The Albrecht and Anna chess set, c. 1552

The Jewel Book of the Duchess Anna of Bavaria was commissioned in 1552 by Duke Albrecht V of Bavaria. The manuscript details the jewellery owned by the Duke and his wife, the Duchess Anna, daughter of Emperor Ferdinand I. The manuscript was kept in the private ducal and electoral Chamber of Artefacts for almost three centuries, long after the original jewellery depicted had been lost. In 1843 the work was presented to the Bavarian State Library by King Ludwig I. The work contains many painted miniatures by Hans Mielich, one of which shows Albrecht and Anna playing chess. Albrecht, sitting on the left, portrayed as a Knight of the Order of the Golden Fleece, is opposite Anna, with eight others behind, looking on. The chess set is presumably made of silver and gold, with Anna playing the silver and Albrecht gold. A number of pieces have been captured, and lie in front of the board in two piles alongside two miniature dogs.

Assuming for notation purposes that the silver pieces are white, and that the gold are black, the two kings are at b8 (gold) and h5 (silver), and the two queens at b6 (gold) and b1 (silver). On the board also are the four rooks at a5 and g 8 or h8 (gold, the latter's position obscured by Albrecht's arm), and b2 and d1 (silver). The kings are tall, elegant, and slim, with three tiers of crowns. The queens are similar, but with two tiers. The rooks are typical of the later medieval period, with two arms curving upwards from the centre and then down to each side.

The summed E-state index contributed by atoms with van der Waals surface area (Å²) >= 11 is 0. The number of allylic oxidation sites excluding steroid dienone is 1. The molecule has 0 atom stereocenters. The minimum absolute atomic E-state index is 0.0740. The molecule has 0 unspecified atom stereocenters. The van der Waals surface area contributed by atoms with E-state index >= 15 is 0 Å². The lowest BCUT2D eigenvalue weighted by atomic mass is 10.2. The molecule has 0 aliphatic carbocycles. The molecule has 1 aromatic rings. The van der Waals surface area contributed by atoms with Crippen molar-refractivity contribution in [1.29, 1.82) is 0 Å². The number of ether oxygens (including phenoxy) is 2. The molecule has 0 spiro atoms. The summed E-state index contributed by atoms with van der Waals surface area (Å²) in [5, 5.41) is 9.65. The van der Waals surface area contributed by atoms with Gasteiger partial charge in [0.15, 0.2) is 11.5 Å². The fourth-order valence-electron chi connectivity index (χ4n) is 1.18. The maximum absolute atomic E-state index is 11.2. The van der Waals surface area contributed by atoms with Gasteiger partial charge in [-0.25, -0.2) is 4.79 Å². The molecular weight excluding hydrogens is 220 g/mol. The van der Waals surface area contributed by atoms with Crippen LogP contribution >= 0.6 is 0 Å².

There is a question over the form of the bishops and the knights. Albrecht is holding a gold piece over c4, and there is a silver piece at h4. In the gold pile to the right of the board are three pieces that do not look like pawns; and in the silver pile on the left are three pieces that also are not pawn-like. This makes a total of eight, which could be the bishops and knights. This leaves five pawns on the board (two gold and three silver) and severn off the board (three gold and four silver). We are missing one silver and three gold pawns, some of which could be hiding behind Albrecht’s arm. Even with these pieces missing, this is still a more complete set than is often the case for an artists depiction of chess in progress. However, sorting out the bishops and the knights is another matter. It is possible that both the knights and bishops have a bisymmetrical form, each with two prongs pointing upwards in either a V or U shape. However, the two clearest pieces on the board (at c4 and h4) appear to be one-pronged and asymmetrical, a common form for the knight that is known from Germany (see Kobel above).

Albrecht and Anna chess set interpretive diagram
Albrecht and Anna chess set - interpretive diagram © The Historic Games Shop